When the very first ruby-throated hummingbirds begin arriving in backyards across the state food is at a premium. This is because most of the flowers at that are blooming in early spring do not produce an abundance of nectar. As such, rubythroats must find other sources of food. In addition to our feeders, many hummingbirds rely on the sugary sap that collects in holes drilled in 246 species of native trees by the yellow-bellied sapsucker.
In case you are not familiar with this winter migrant, it is a woodpecker best known for drilling shallow holes in live trees. Often these holes are arranged in circles surrounding the trunk of a tree. Sap flowing through the tree collects in these cavities. In fact, in some cases, you can actually see where it oozed out of the cavities and dripped down the trunk of the tree.
The sap is a major source of food for the woodpecker. The sapsucker is able to dine on the sap because its tongue is equipped with an odd brush-like structure that it uses to collect the sticky liquid and bring it into its body.
Although sapsuckers often vainly try to discourage other wildlife from robbing their tiny sap-filled reservoirs, wildlife such as Carolina chickadees, squirrels, butterflies, moths, and ruby-throated hummingbirds often avail themselves of the food. Since the sap contains amino acids and sucrose, it is an ideal food for hungry hummingbirds.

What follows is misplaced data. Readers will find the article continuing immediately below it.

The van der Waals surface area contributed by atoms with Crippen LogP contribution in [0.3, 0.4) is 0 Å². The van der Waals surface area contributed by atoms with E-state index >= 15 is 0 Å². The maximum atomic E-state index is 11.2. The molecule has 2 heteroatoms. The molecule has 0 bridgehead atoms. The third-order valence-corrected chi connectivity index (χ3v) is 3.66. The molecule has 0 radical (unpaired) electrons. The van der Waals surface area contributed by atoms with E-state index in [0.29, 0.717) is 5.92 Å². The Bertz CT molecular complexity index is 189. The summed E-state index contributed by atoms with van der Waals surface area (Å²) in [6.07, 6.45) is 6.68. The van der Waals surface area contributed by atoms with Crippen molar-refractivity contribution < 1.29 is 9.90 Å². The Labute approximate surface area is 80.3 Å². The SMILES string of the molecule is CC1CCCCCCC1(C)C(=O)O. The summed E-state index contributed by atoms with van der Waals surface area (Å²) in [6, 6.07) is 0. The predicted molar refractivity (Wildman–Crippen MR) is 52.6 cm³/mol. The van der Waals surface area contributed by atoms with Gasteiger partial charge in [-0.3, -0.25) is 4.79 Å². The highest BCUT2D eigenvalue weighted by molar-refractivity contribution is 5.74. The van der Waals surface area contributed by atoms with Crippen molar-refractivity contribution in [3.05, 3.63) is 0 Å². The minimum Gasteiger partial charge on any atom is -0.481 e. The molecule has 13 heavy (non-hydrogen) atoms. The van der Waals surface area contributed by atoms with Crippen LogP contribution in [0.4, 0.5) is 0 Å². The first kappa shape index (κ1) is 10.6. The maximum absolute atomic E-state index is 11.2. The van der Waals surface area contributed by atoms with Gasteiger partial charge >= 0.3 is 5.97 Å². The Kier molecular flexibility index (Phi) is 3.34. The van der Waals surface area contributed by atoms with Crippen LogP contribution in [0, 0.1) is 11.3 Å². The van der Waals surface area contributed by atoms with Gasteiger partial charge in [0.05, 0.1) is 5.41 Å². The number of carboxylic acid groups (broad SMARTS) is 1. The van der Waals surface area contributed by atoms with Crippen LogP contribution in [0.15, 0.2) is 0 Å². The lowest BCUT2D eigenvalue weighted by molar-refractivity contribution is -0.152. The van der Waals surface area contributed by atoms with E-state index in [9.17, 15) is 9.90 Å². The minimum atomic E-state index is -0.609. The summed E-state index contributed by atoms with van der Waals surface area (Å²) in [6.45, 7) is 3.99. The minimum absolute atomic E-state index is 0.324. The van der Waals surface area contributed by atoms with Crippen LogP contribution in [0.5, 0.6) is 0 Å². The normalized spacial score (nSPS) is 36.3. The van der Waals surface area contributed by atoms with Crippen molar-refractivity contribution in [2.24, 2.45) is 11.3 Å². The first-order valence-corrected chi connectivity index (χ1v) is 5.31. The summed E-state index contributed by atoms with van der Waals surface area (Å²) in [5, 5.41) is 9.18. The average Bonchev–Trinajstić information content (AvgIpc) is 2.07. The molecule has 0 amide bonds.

It appears the food provided by the yellow-bellied sapsucker is more important to hummingbirds than we once thought. For example, rubythroats have been observed tailing sapsuckers through wooded areas seemingly to learn the location of active sapsucker wells. In addition, hummingbirds have been recorded actually trying to thwart other birds from feeding on trees containing sapsucker sucker holes.
It has also been demonstrated the northward migration of the yellow-bellied sapsucker closely mirrors that of the ruby-throated hummingbird. It should also be noted that when the rubythroats that nests in the northern limits of their breeding range, few nectar plants are blooming. This necessitates the birds to rely heavily on the sap collected in sapsucker wells to survive until nectar-bearing plants begin to bloom.
Chances are, if you have fruit or other hardwood trees growing in your backyard, they have been visited by the yellow-bellied sapsucker.
I guess you could say that when it comes to feeding hummingbirds early in the spring, yellow-bellied sapsuckers and we are the ruby-throated hummingbird’s best friends.